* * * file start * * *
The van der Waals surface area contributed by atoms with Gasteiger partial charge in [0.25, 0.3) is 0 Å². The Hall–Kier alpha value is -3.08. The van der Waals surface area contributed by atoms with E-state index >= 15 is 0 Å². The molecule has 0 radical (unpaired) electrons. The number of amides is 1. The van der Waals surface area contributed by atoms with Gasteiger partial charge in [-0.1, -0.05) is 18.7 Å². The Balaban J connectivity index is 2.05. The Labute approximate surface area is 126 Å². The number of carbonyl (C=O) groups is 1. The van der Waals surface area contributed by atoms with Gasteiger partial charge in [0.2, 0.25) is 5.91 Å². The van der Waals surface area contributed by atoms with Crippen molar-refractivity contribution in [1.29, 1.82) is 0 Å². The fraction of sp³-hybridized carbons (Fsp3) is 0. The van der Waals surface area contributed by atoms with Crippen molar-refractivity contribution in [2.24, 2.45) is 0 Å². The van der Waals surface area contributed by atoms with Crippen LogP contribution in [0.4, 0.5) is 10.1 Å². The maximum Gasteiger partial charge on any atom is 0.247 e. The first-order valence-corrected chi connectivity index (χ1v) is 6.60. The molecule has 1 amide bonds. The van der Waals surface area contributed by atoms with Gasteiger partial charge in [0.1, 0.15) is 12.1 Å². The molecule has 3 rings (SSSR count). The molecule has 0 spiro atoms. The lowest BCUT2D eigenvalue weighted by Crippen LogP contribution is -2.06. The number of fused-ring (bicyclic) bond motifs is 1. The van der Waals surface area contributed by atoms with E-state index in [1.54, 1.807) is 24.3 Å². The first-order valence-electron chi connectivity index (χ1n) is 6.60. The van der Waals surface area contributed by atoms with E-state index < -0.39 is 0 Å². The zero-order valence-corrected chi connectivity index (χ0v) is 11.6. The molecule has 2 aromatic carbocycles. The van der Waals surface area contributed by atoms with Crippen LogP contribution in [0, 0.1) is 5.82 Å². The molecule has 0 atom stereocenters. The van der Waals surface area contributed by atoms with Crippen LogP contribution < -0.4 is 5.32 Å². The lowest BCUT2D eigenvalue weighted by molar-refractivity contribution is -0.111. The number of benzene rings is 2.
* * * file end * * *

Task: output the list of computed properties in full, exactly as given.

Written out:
The van der Waals surface area contributed by atoms with Gasteiger partial charge in [0.25, 0.3) is 0 Å². The Hall–Kier alpha value is -3.08. The van der Waals surface area contributed by atoms with E-state index >= 15 is 0 Å². The molecule has 0 radical (unpaired) electrons. The number of amides is 1. The van der Waals surface area contributed by atoms with Gasteiger partial charge in [-0.1, -0.05) is 18.7 Å². The Balaban J connectivity index is 2.05. The Labute approximate surface area is 126 Å². The number of carbonyl (C=O) groups is 1. The van der Waals surface area contributed by atoms with Gasteiger partial charge in [0.2, 0.25) is 5.91 Å². The van der Waals surface area contributed by atoms with Crippen molar-refractivity contribution in [1.29, 1.82) is 0 Å². The fraction of sp³-hybridized carbons (Fsp3) is 0. The van der Waals surface area contributed by atoms with Crippen molar-refractivity contribution in [2.24, 2.45) is 0 Å². The van der Waals surface area contributed by atoms with Crippen LogP contribution in [0.4, 0.5) is 10.1 Å². The maximum Gasteiger partial charge on any atom is 0.247 e. The first-order valence-corrected chi connectivity index (χ1v) is 6.60. The molecule has 1 amide bonds. The van der Waals surface area contributed by atoms with Gasteiger partial charge in [0.1, 0.15) is 12.1 Å². The molecule has 3 rings (SSSR count). The molecule has 0 spiro atoms. The lowest BCUT2D eigenvalue weighted by Crippen LogP contribution is -2.06. The number of fused-ring (bicyclic) bond motifs is 1. The van der Waals surface area contributed by atoms with E-state index in [1.54, 1.807) is 24.3 Å². The first-order valence-electron chi connectivity index (χ1n) is 6.60. The van der Waals surface area contributed by atoms with E-state index < -0.39 is 0 Å². The zero-order valence-corrected chi connectivity index (χ0v) is 11.6. The molecule has 2 aromatic carbocycles. The van der Waals surface area contributed by atoms with Crippen LogP contribution in [0, 0.1) is 5.82 Å². The molecule has 0 atom stereocenters. The van der Waals surface area contributed by atoms with Crippen LogP contribution < -0.4 is 5.32 Å². The lowest BCUT2D eigenvalue weighted by molar-refractivity contribution is -0.111. The number of benzene rings is 2.